Debora Goldstein September 14, 2017 at 10:24 am

Donna,

Yes, those activists helped (full disclosure–I was one of them). The City had a statutory obligation to post explanatory language.

To be fair, there was some confusion around a general referendum question and ones related to charter revision. It’s been years since we had a charter question in Norwalk.

All the more reason to support a candidate that believes in REAL charter revision. Also to advocate for more and better resources for our Town Clerk and Registrars.

If voter turnout is a high priority for the community, outcome based budgeting and planning would help us prioritize it properly and execute effectively.

It’s time we professionalize the management of our resources for best outcomes and to get the most bang for very limited bucks.

Pamela Parkington September 14, 2017 at 1:11 pm

@Patrick Cooper-Was that Facebook post you saw regarding a registered Dem receiving zero communication from the DTC from the comment section in The Hour? Because that particular person lives in my district, District C. Therefore they would not have had a knock on the door, a phone call or a flyer left in their mailbox by all three of the candidates.

Unfortunately many registered voters in Norwalk have no clue what a ‘District’ is, let alone which one they live or vote in.

And yes, it has been the failure of BOTH PARTIES for not educating the public on the inner workings of our towns political system(s). And no, it is not the fault whoever happens to be in City Hall right now.

A lot of the blame should go to the citizens of this City, (and Nationally), for abdicated their civic duty. For not voting, for not wanting to know how it all works. Because in this day and age, all the information is out there….and there are people in both parties willing to break everything down into layman’s terms for them.

Patrick Cooper September 14, 2017 at 3:37 pm

@Pamela Parkington – since you asked I’ll answer. Could be the Hour – it’s why I said presumably – because I thought the same thing – is it possible they think it was a town wide primary? It was not.

As for District A – seriously, a turnout of under 10% is pathetic. I whole heartedly support your libertarian slant of personal accountability – and I agree that it is and should be the responsibility of every citizen of voting age to get informed. If you don’t vote your ignoring and possibly undermining the entire point of democracy.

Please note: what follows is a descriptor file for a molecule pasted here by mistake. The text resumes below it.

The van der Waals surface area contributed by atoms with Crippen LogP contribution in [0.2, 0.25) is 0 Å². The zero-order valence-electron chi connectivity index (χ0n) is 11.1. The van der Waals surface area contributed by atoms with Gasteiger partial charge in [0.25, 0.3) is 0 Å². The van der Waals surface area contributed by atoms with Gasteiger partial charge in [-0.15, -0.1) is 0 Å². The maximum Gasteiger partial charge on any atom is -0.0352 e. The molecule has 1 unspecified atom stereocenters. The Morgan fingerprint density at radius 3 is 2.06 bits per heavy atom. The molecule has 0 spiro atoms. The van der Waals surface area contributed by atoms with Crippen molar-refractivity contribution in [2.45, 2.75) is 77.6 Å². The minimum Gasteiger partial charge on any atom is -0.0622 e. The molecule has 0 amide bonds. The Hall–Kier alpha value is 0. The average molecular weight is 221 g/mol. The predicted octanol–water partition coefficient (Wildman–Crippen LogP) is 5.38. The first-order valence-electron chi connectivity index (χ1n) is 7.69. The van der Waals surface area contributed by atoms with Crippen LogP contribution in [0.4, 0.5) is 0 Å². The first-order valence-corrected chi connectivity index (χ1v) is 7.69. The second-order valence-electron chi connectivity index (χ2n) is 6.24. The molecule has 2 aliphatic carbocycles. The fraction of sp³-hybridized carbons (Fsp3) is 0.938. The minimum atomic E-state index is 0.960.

As for both parties – agreed to a certain level. As for “breaking it down into layman’s terms”, let’s not dumb it down too much – and trust little and verify everything. I don’t profess any insight into the local machines, but nationally it has been the GOP’s strategy to suppress voting and gerrymander their way to victory. But both parties are paid for by corporations and special interests (unions, etc.). There is a different cartel from the Military Industrial Complex that makes big dough on increased partisanship – including the media. Now that corporatist Gorsuch is on the bench – overturning Citizens United just became a 25 year problem.

Bottom line – I will support any and every effort regardless of origin and thesis to increase voter knowledge, and participation, in our elections – local and national. Hopefully the candidates, the media (NoN, Hour, Patch, TV, print whatever…) and the active tax payers of this town continue to emphasize “get out the vote”.

Donna Smirniotopoulos September 14, 2017 at 5:12 pm

@Pamela Parkington, I agree that citizens should advocate for themselves. But I also agree with Debora that the City does not appear to have made voter education a priority. The office of the registrar of voters is underfunded. The OMB creates the budget. The finance director is solely appointed by the mayor. So it IS the fault of whoever is at city hall right now. If the mayor wants voter outreach, he should ask the finance director to build this funding into the budget. I have met many Norwalk citizens who are hard working people who need the encouragement of a city wide mailer to help them through the election process. We are talking about a $40,000 mailing. Compare that to other spending–like 460,000 on an option to buy Milligan’s lot. Or two million to settle the al mandalay suit. Norwalk has spent more money on dumber things that voter education.

Donna Smirniotopoulos September 17, 2017 at 2:06 pm

Norwalk does not fund pre-election voter education pamphlets. Election information is posted online. The problem with this approach is the poor in Norwalk are the least likely to have internet access. And people who are too disaffected to get out and vote are unlikely to be proactive enough to look explore the City’s web site hunting for more information on the candidates. I received a flu shot postcard from the Norwalk Health Department. If Norwalk can afford those mailings, they can probably find the money to fund election mailings.